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J Clin Endocrinol Metab. 2015 Mar;100(3):788-93. doi: 10.1210/jc.2014-4153. Epub 2014 Dec 29.

RET fusion as a novel driver of medullary thyroid carcinoma.

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Departments of Surgical Oncology (E.G.G., J.B., J.E.L., F.M.-B., N.D.P.), Institute of Personalized Cancer Therapy (P.K.-S.N., K.R.S.), Endocrine Neoplasia and Hormonal Disorders (N.L.B., S.G.W., G.J.C.), Bioinformatics and Computational Biology (K.C.), Hematopathology (X.L.), Investigational Cancer Therapeutics (F.M.-B.), Systems Biology (G.B.M.), and Pathology (M.D.W.), University of Texas MD Anderson Cancer Center, Houston, Texas 77030; Foundation Medicine (G.P., R.Y.), Cambridge, Massachusetts 02141; and Integrative Molecular and Biomedical Sciences Graduate Program (H.L., K.L.S.), Baylor College of Medicine, Houston, Texas 77030.



Oncogenic RET tyrosine kinase gene fusions and activating mutations have recently been identified in lung cancers, prompting initiation of targeted therapy trials in this disease. Although RET point mutation has been identified as a driver of tumorigenesis in medullary thyroid carcinoma (MTC), no fusions have been described to date.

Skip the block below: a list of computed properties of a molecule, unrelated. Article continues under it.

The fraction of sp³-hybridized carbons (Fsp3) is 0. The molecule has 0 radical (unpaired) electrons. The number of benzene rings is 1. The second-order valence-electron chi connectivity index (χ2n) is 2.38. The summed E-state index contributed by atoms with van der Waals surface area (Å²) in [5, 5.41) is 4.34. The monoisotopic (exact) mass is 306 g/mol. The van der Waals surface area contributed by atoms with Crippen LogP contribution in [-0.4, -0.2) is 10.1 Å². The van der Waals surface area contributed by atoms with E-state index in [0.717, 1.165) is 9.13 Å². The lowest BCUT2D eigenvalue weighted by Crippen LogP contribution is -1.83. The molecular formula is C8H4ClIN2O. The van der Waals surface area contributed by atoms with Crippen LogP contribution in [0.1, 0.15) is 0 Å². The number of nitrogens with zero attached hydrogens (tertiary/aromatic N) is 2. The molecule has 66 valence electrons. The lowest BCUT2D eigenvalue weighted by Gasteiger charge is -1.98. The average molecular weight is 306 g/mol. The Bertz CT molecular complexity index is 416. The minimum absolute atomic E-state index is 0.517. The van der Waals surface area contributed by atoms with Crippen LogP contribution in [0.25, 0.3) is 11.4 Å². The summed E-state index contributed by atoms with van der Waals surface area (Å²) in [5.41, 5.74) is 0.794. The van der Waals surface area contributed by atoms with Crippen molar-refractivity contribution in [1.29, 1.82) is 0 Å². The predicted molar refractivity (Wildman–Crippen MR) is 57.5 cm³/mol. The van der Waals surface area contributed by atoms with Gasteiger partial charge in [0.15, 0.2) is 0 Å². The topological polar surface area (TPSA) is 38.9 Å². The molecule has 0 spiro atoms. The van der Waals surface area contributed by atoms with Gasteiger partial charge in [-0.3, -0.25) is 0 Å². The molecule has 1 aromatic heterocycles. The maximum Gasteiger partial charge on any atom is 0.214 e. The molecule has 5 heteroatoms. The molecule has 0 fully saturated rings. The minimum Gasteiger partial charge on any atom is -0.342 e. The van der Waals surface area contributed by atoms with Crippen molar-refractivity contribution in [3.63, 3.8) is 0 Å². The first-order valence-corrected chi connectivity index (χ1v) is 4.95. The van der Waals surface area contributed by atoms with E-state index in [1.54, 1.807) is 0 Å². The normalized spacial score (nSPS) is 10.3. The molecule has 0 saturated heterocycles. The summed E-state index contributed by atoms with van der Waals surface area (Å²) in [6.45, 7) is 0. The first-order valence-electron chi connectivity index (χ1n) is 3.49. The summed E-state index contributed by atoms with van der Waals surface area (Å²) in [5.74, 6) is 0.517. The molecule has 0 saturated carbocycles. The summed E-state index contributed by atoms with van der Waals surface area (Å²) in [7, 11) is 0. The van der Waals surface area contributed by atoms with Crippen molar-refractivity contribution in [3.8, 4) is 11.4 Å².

We evaluated the role of RET fusion as an oncogenic driver in MTC.


We describe a patient who died from aggressive sporadic MTC < 10 months after diagnosis. Her tumor was evaluated by means of next-generation sequencing, including an intronic capture strategy.


A reciprocal translocation involving RET intron 12 was identified. The fusion was validated using a targeted break apart fluorescence in situ hybridization probe, and RNA sequencing confirmed the existence of an in-frame fusion transcript joining MYH13 exon 35 with RET exon 12. Ectopic expression of fusion product in a murine Ba/F3 cell reporter model established strong oncogenicity. Three tyrosine kinase inhibitors currently used to treat MTC in clinical practice blocked tumorigenic cell growth.


This finding represents the report of a novel RET fusion, the first of its kind described in MTC. The finding of this potential novel oncogenic mechanism has clear implications for sporadic MTC, which in the majority of cases has no driver mutation identified. The presence of a RET fusion also provides a plausible target for RET tyrosine kinase inhibitor therapies.

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